|Chapter title||Diaspora as Frame: How the notion has reshaped migration studies|
|Editors||Smets, K., Leurs, K., Georgiou, M., Witteborn, S. and Gajjala, R.|
The chapter traces the career of the concept of diaspora since its inception and early usage in the 1980s to date and attempts to examine its role as a (re)framing tool in the context of the study of migration. It is argued that the notion of diaspora shifted the ways immigration was conventionally looked at by economists and policy makers at the time of the post-war take off of the European and transatlantic economies. Its impacts, it will be suggested, were manifold: the diasporic turn shifted interest from seeing migrants as temporary (an effect of the guest worker mentality of the post WWII era) to looking at migrant communities as durable social phenomena, made it possible to examine the complex web of interactions among migrants locally and transnationally, allowed social scientists to focus on the social experiences that created and sustained different migrant networks and communities and it challenged the ethnocentrist implicit in earlier migration studies.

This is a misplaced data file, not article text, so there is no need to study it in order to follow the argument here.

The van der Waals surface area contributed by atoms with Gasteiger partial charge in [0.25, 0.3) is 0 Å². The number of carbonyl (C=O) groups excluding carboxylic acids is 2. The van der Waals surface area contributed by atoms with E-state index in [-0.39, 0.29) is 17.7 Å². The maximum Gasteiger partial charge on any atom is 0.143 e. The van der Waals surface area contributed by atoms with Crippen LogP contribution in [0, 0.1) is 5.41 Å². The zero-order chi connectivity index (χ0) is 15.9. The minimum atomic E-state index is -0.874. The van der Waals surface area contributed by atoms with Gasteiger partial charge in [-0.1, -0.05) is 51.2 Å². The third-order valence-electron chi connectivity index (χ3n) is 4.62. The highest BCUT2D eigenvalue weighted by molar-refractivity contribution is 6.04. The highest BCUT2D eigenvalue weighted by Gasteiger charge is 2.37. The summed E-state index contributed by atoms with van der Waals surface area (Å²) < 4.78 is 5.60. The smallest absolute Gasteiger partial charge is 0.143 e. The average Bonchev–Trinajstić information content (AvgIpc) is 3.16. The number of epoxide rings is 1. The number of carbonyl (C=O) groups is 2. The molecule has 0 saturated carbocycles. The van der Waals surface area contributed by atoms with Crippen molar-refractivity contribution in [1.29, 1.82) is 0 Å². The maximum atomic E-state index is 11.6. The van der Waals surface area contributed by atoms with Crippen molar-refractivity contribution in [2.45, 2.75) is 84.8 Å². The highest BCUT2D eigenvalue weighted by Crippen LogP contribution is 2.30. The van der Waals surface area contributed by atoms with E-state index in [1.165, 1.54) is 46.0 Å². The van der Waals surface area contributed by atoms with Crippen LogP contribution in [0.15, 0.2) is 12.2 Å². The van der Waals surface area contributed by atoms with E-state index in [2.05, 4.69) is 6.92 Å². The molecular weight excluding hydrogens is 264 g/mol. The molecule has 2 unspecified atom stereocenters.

|Keywords||diaspora, migration, transnationality, connectivity|
|Book title||The SAGE Handbook of Media and Migration|
|Published||14 Dec 2019|
|Published in print||2020|